State 17: New York (2011 ING New York City Marathon)

Clothes, disposable and otherwise, ready to go

I woke up in the middle of the night with an urge to use the bathroom.  I was in my friend Jessie’s apartment on Central Park West, waiting for my alarm clock to tell me to get ready for the ING New York City Marathon, wondering if I should just get up and heed nature’s call or wait until it was time to get up.  Erring on the side of caution, I decided to check the time, just to be sure.  I had set it for 4:37 AM the night before and surely it was almost time to get up.

It was 4:38 and the alarm was off.

My reaction was a mix of panic and admiration.  Was my internal clock that good, that I managed to wake up at the exact time I was supposed to, despite my phone ignoring my preset alarm?  Had Daylight Savings Time glitched my phone, wiping out its time settings?  Perhaps it was divine Providence, whose omniscient grace had stirred me awake because finishing New York was part of my destiny.

Doubtful.  The more reasonable explanation is that I must have somnolently turned it off as it rang and woken up shortly afterward.  And that, my friends, is why your alarm clock should always be more than an arm’s length away from you.

Waking up before 5 for a race is nothing new.  Most races start between 7 and 8, so if you want to eat a decent meal, shake off the sleep and psych yourself up, you need some time.  However, I wasn’t scheduled to start hitting the pavement until 9:40 AM.  This should give you an idea of how massive a production this race is.  It goes beyond the confines of a sporting event and becomes an industrial complex, a meticulously engineered festival that, over the years, has fine tuned every last detail to ensure that nothing falls through the cracks.  The reason for needing so much time is that the race starts in Staten Island, on the complete opposite side of the city, and getting there takes time (it took two hours from the moment I left the apartment in Manhattan until the time I arrived at Fort Wadsworth).  That said, my cynical side has an alternate theory.  For that, we must look at the field of athletes.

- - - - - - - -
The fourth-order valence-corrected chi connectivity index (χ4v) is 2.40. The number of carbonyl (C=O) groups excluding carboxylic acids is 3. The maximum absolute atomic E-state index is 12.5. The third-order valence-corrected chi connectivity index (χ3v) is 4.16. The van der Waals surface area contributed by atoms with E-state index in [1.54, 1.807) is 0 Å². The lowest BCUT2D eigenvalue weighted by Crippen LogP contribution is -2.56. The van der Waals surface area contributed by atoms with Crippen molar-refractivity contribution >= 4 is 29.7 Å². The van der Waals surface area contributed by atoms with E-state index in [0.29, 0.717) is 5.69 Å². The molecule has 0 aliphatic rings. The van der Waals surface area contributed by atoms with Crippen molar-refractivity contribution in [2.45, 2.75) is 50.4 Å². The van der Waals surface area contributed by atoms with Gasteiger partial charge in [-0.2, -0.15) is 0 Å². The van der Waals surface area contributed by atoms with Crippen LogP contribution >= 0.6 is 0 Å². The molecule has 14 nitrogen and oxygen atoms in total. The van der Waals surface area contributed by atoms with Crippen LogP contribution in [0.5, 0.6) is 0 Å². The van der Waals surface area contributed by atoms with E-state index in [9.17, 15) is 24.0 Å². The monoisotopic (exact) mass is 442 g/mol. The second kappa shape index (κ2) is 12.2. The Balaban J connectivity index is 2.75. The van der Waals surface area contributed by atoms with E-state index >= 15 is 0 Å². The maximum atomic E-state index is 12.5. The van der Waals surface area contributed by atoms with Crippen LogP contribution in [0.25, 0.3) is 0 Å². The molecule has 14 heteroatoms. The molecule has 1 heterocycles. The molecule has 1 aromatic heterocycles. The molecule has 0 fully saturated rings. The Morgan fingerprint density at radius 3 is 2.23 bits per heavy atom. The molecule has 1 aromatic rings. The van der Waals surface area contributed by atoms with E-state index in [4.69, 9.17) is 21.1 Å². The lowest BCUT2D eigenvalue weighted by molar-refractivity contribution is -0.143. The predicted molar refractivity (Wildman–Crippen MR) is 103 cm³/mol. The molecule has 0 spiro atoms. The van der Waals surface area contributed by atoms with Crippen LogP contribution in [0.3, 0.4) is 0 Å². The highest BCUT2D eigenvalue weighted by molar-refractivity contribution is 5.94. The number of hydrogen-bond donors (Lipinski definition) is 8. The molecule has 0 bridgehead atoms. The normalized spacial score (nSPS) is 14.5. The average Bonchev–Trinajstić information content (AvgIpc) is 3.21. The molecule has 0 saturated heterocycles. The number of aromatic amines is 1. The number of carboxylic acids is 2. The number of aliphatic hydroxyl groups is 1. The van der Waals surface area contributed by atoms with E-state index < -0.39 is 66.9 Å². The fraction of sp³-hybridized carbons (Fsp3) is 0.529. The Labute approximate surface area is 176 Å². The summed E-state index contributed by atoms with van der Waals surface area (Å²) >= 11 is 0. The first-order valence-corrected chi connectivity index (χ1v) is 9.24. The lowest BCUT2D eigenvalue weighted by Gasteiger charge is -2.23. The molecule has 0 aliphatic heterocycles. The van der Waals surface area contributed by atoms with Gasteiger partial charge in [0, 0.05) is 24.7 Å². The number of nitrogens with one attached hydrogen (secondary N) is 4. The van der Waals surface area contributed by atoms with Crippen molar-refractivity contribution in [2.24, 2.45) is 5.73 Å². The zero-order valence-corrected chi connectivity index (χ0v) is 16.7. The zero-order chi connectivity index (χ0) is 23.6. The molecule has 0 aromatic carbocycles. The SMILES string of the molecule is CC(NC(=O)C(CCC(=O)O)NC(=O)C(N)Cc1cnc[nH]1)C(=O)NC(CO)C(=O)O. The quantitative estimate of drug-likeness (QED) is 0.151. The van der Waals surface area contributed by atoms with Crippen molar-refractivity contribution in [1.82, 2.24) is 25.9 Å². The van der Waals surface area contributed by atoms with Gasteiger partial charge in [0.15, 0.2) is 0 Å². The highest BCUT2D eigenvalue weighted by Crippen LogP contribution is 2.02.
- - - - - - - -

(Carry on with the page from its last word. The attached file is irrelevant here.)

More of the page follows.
The multiple banners reflect the international field

Most large, prestigious races have a diverse, international field.  Chicago’s crowds are filled with many runners from Europe, Canada, and Latin America, with a few pockets of athletes from just about everywhere else.  Miami hosts a huge Latin American contingent, along with smaller groups from other countries around the world.  New York’s race is different.  While there could be a 50/50 split between Americans and non-Americans in Chicago, it was easily 1:2 here.  Walking through the Expo with my college friend and former roommate Bryan, he mentioned that it felt like being in Diagon Alley, the fictional wizarding marketplace in the Harry Potter universe.  Everyone was speaking a foreign language, wearing odd clothes, buying foreign artifacts and engaging in a quirky subculture that you seldom get to see in such force.  So with all these international runners, there are bound to be some cultural idiosyncrasies to overcome, and the biggest one of all?  Punctuality.  That’s my theory.  New York Road Runners ask that everyone get to the start hellishly early in hopes of nipping that strange cultural universal in the bud.

As a very punctual person, it’s therefore a little frustrating when you make the journey (after taking two trains, a ferry and a shuttle) only to realize you still have two hours of sitting in 40-degree weather before getting going.  Fortunately, I made some friends and killed time in my $10 throwaway clothes.  By 9:00 AM, I was in my start corral at the base of the Verrazano Bridge, waiting to go.  There were buses surrounding the start, acting as walls keeping the runners from spilling out of the start area and into the highway (speaking of spilling, there was a line of guys waiting to pee between them).  The elite women started at 9:10, and thirty minutes later, everyone else was released to the sound of a cannon, encouraged by the sounds of “New York, New York,” ready to conquer the world’s largest marathon.